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Several of its characters make appearances in earlier novels, but it may most handily be considered a sequel of Lost Illusions. Lucien is the novel's central character, but he disappears from its pages for long stretches. The dominant personality is that of Father Carlos Herrera, the Spanish priest who rescues Lucien from financial and moral destitution. Who is this mysterious cleric, and why does he rescue a complete stranger from the brink of suicide and set him up as one of Paris's most prominent young men of fashion?
Herrera, as Lucien's sponsor and mentor, tries to maneuver the poet into a profitable marriage, but he cannot prevent the lad from falling in love with Esther Gobseck, a ravishing young prostitute. But Herrera works to turn this to his advantage, controlling not only Lucien but Esther as puppets on a string with the aid of his two extraordinary henchwomen, nicknamed "Europe" and "Asia.
Balzac depicts a society dominated by a corrupt and dissolute aristocracy. The titled and the rich marry for power and position, then openly take mistresses and lovers, often with their spouse's active assistance. Lucien, with a cynicism typical of the time, is courting the hand of a duke's daughter while publicly being the lover of a married countess and secretly living with a prostitute.
Balzac's novels focus on different aspects of French life and culture. In this case he documents the workings of the police and courts system. We see that there were two rival police agencies, the Judicial Police and the Political Police, rarely cooperating and often working at cross purposes. Some agents had managed to maintain their power base and network of spies through several successive regimes, and were as capable of working against the law as on its behalf.
The prison and courts system are also described in some detail, and it is no surprise to learn that justice is dispensed as often on the basis of political influence as on guilt or innocence. A Harlot High and Low is a remarkable novel for several reasons, one of which is the absence of a dominant or sympathetic character.
Esther, the "Harlot," is the novel's most likable character, but she exits the story about midway through the novel. Also notable is Balzac's frankness in depicting such things as prostitution, promiscuity, corruption and homosexuality.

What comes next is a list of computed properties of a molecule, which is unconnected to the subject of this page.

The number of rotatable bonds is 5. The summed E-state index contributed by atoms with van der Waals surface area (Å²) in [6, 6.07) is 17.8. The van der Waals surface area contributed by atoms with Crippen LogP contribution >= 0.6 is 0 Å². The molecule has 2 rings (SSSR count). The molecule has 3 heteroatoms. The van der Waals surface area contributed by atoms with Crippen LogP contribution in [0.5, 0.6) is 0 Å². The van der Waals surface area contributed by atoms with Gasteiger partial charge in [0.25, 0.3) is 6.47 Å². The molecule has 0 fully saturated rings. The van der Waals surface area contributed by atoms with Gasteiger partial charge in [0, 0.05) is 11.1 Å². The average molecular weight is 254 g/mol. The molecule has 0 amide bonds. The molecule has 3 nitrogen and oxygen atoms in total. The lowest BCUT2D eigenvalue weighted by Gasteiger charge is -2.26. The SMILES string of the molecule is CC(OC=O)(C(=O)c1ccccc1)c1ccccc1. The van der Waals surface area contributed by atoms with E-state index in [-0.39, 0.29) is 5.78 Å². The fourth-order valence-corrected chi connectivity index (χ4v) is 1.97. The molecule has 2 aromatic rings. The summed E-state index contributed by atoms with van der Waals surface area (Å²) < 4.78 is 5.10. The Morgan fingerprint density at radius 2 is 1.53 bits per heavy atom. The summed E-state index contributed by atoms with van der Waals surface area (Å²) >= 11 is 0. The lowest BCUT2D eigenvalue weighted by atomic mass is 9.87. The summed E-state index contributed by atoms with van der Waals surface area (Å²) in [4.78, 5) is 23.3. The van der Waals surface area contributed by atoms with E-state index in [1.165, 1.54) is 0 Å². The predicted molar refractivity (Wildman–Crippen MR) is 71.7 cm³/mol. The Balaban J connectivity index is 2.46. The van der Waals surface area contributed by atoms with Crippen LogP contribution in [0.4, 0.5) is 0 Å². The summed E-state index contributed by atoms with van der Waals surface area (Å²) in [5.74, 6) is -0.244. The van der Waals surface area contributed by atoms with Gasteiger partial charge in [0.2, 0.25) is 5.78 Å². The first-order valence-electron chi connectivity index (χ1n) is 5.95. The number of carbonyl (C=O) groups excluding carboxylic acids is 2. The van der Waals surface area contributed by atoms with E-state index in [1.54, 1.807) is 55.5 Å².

The Penguin edition is nicely translated and introduced by Rayner Heppenstall though I would have chosen a more elegant title , but surprisingly has no footnotes or endnotes to explain the occasional now-obscure reference to contemporary culture. I would recommend that you read at least Lost Illusions first. If you enjoy it, and you want to see what becomes of Lucien and learn what the mysterious Spanish priest is up to, then you will find A Harlot High and Low quite rewarding.
And here is my review, also posted on the book page! I see I agree with a lot of what you said, Steven! They have returned to Paris, and the priest's wealth and other forms of support help Lucien enter the world of Parisian nobility; he seems to have given up his interest in poetry. Herrera, along with his henchmen and -women, spins complicated plots and counterplots to "reform" Esther and then, after a period referred to as "A boring chapter, since it describes four years of happiness" in which Esther and Lucien live together, sets Esther up to entrap a rich banker, Nucingen, who has become obsessed with her after an incredibly brief chance sighting, and get enough money from him to enable Lucien to marry Clotilde.
While all this is unfolding, a multitude of other characters, including competing police spies hired by characters with competing interests, complicate matters, as do Herrera and his associates. The plot can be confusing, if not melodramatic at times, and I don't want to say too much to avoid spoilers.
Balzac uses this novel to explore how the police and legal systems work, how police spies disguise themselves and take private commissions, how the criminal underworld and prison society work, how the nobility have their own methods and language and how they feel entitled to interfere with the legal system, and how public servants scheme to get ahead.
The question emerges of of the nature of his relationship with Lucien, as it is clear at the end of Lost Illusions that he is homosexual and has proposed to Lucien that he will help him attain status in Parisian society if they become lovers.
This isn't mentioned explicitly in this novel, but Herrera certainly has strong feelings for Lucien and for another attractive young man who appears late in the plot. The translator of my edition, in his introduction, rejects this interpretation he was writing in , but it seems obvious, if veiled by the restrictions of the era, to me. Finally, I was very disappointed that this Penguin edition did not have notes.
There were many times when I had to resort to Wikipedia to look up a reference to people or works of literature, but many many more times when I didn't bother and just read without fully understanding what Balzac was trying to say.
This is a novel that cries our for explanatory endnotes! Group: Author Theme Reads members 1, messages.
Balzac: Splendeurs et misères des courtisanes (A Harlot High and Low)
Esther van Gobseck throws a wrench into Vautrin's best-laid plans, however, because Lucien falls in love with her and she with him. Instead of forcing Lucien to abandon her, he allows Lucien this secret affair, but also makes good use of it. For four years, Esther remains locked away in a house in Paris, taking walks only at night. One night, however, the Baron de Nucingen spots her and falls deeply in love with her.
Illusions perdues; Splendeurs et misères des courtisanes; Le Père Goriot
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